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Supreme Court, Appellate Division, Third Department, New York.

IN RE: the Claim of STACEY A. DICKSON, Respondent. EXAMONE WORLD WIDE INC., Appellant. COMMISSIONER OF LABOR, Respondent.


Decided: July 23, 2015

Before:  Peters, P.J., Lahtinen, Garry and Lynch, JJ. DLA Piper, LLP, New York City (Erin Carney D'Angelo of counsel), for appellant. Francis J. Smith, Albany, for Stacey A. Dickson, respondent.


Calendar Date:  June 2, 2015

Appeals from three decisions of the Unemployment Insurance Appeal Board, filed November 20, 2013, which ruled, among other things, that ExamOne World Wide Inc. is liable for unemployment insurance contributions on remuneration paid to claimant and others similarly situated.

Claimant was a mobile medical examiner for ExamOne World Wide Inc., and the Unemployment Insurance Appeal Board upheld a decision that she was an employee and not, as argued by ExamOne, an independent contractor.   For the reasons set forth in Matter of Lawlor (ExamOne World Wide Inc.-Commissioner of Labor ) (_ AD3d _ [decided herewith] ), as well as Matter of Scinta (ExamOne World Wide Inc.-Commissioner of Labor ) (113 AD3d 959 [2014] ), we are unpersuaded by ExamOne's argument that the Board's decisions must be reversed.

ExamOne raises the additional argument that claimant herein did not have sufficient earnings after voluntarily leaving her job to qualify for benefits.   Under the statute in effect at the relevant time, a person who voluntarily left employment without good cause did not qualify for unemployment benefits until that person had “subsequently worked in employment and earned remuneration at least equal to five times his or her weekly benefit rate” (Labor Law former § 593[1][a] ).1  Determining whether a claimant had sufficient subsequent earnings “is a factual question for the Board to resolve and its decision will not be disturbed if supported by substantial evidence” (Matter of Santiago [Commissioner of Labor], 63 AD3d 1357, 1357 [2009] ).   Claimant's benefit rate was $217 and, thus, she was required to earn $1,085 after voluntarily leaving ExamOne before being eligible for benefits.   ExamOne failed to establish the specific date in January 2012 that claimant's relationship with it terminated, but the proof put such date between January 12, 2012 and January 26, 2012.   During the first quarter of 2012—a time period that included when claimant was working for ExamOne as well as subsequent thereto—claimant earned $3,174.92 from another employer, and it is uncontested that $855.85 of such amount was earned in February 2012.   Therefore, she needed to earn only an additional $229.15 during the pertinent base period after leaving ExamOne to reach the $1,085 necessary for eligibility.   The Board determined that, of the remaining $2,319.07 earned from the other employer (i.e., $3,174.92 total earned minus $855.85 accounted for February 2012), at least $229.15 of it was earned after claimant left ExamOne and during the pertinent period.   Inasmuch as this factual determination is supported by substantial evidence, we affirm.   The remaining arguments are unpersuasive.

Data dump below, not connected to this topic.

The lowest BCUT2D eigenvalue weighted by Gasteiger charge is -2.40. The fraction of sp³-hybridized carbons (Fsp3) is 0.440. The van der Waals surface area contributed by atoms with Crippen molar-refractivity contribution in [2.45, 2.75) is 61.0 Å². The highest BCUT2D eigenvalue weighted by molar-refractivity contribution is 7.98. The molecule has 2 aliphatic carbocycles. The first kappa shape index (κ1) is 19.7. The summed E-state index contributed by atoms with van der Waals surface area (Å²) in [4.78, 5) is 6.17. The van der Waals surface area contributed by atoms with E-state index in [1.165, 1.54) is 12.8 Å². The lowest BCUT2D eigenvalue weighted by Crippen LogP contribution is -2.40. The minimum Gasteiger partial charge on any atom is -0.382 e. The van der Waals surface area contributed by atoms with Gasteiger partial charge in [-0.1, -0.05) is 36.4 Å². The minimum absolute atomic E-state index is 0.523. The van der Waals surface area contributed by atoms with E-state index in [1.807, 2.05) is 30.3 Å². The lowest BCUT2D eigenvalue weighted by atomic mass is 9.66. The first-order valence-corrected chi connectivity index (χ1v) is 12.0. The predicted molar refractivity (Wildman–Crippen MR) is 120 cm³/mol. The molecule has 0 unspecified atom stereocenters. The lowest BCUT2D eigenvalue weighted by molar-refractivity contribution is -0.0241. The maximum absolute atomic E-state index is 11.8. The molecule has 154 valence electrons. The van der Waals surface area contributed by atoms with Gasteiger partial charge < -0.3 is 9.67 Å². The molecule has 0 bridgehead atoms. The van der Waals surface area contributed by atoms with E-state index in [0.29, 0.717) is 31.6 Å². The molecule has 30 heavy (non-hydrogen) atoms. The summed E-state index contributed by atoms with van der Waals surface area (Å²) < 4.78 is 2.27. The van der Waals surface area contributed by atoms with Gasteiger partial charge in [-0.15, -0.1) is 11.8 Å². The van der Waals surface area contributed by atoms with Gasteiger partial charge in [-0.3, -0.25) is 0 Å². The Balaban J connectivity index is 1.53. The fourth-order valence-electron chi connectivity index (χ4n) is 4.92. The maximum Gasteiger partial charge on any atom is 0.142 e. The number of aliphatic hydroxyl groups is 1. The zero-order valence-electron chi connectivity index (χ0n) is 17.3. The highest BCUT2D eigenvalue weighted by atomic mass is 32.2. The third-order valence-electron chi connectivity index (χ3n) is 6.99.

Peters, P.J., Garry and Lynch, JJ., concur.

ORDERED that the decisions are affirmed, without costs.


Robert D. Mayberger

Clerk of the Court


FN1. The statute now requires subsequent earnings of at least 10 times the weekly benefit rate (see Labor Law § 593[1][a], as amended by L 2013, ch 57)..  FN1. The statute now requires subsequent earnings of at least 10 times the weekly benefit rate (see Labor Law § 593[1][a], as amended by L 2013, ch 57).

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